Current Distribution

Propagation & Vectors of Spread

English and Irish Ivy in their juvenile growth stage only spread vegetatively, while reproduction occurs through both vegetative means and by seed propagation during the mature growth stage. In terms of vegetative propagation, Ivy can sprout new plants from any root or stem fragments that touch the soil, as well as its runners. Seeds are typically dispersed by birds that eat the fruits. English and Irish Ivy can be introduced to new regions by escaping gardens and sprouting from contaminated soil and fill material.

Ecological, Economic, & Health Impacts


  • Forms ‘ivy deserts’ or dense monocultures which threaten native plant communities and vegetation from the forest floor to the canopy.
  • Overwhelms shrubs, trees, and seedlings by adding additional weight and limiting photosynthesis and water intake.
  • Carries Bacterial Leaf Scorch, a plant pathogen that infects tree species such as elms, oaks, and maples.
  • Produces leaf litter that can even alter the nutrient contents of the soil.


  • Causes severe damage to property and infrastructure.
  • Damages built structures and cause trees to fall in storms and heavy winds.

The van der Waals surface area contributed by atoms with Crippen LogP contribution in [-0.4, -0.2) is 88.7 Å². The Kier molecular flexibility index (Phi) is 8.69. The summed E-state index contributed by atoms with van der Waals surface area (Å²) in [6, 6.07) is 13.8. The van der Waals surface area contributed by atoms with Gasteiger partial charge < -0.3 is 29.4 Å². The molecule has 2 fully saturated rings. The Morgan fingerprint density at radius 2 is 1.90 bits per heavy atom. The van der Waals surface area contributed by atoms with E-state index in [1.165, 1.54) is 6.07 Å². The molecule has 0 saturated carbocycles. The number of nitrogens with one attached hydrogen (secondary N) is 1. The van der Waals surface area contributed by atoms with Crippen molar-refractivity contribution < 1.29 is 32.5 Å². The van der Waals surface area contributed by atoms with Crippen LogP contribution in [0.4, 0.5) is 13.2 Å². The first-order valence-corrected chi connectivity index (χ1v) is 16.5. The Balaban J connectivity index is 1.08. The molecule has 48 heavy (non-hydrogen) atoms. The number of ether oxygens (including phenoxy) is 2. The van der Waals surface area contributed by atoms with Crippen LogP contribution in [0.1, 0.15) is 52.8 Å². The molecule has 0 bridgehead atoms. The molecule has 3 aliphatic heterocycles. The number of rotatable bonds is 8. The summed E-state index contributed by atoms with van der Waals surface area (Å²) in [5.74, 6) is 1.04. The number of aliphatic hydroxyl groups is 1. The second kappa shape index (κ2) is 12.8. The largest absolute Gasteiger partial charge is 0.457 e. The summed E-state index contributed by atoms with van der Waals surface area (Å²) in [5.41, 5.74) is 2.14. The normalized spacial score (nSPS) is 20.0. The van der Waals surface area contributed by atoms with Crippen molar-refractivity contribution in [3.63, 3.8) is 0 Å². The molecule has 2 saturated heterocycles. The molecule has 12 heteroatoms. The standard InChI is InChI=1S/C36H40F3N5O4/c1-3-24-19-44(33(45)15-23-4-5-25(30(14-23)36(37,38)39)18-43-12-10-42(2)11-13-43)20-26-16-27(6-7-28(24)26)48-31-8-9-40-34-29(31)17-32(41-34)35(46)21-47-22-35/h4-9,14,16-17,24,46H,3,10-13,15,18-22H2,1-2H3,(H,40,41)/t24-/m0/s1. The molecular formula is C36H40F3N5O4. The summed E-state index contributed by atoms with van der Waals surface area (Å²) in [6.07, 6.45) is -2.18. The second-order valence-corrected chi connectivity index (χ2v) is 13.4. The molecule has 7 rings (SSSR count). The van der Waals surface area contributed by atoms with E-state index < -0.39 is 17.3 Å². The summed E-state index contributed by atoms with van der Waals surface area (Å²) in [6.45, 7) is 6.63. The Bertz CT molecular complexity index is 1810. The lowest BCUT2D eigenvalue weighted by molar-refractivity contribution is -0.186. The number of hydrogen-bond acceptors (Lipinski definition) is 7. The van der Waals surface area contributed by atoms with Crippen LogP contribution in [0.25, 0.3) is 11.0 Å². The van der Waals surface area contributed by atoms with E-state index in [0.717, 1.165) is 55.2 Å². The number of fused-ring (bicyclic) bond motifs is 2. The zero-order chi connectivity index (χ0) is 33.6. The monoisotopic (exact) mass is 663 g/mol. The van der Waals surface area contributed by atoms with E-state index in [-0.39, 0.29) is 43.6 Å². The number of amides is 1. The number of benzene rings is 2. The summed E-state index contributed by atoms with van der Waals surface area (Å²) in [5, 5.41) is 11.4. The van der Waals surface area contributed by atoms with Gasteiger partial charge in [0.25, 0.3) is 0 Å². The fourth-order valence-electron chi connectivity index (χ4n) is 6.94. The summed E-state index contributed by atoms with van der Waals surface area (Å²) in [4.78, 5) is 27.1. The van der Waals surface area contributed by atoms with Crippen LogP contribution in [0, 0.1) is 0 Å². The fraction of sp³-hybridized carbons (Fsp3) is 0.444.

• Dense patches of Ivy covering the ground offer a habitat for rats and other vermin.
  • Infestations of Ivy are extremely labour-intensive and costly to control. The Metro Vancouver regional government alone spends around $220,000 annually on managing Ivy.


  • The fruits and leaves of English and Irish Ivy are toxic to humans and livestock.
  • Handling the plants may cause dermatitis and skin irritation for some people.
What Can I Do?

English & Irish Ivy are found in certain portions of the Sea to Sky region (i.e., in Squamish and south) but has not yet infested all potential habitats. The goals is to contain the spread of English & Irish Ivy to ISMA 1.


Learn to identify English and Irish Ivy: use the images presented in this profile page to learn how to identify English and Irish Ivy.

What to do if you spot it: You can report any English Ivy or Irish Ivy sighting by clicking here.


  • Regularly monitor properties for weed infestations.
  • Ensure soil and gravel are uncontaminated before transport.
  • Minimize soil disturbances and use seed mixes with dense, early colonization (e.g. alfalfa or barley) to re-vegetate exposed soil and resist invasion.
  • Ensure all plant parts are bagged or covered to prevent spread during transport to designated disposal sites.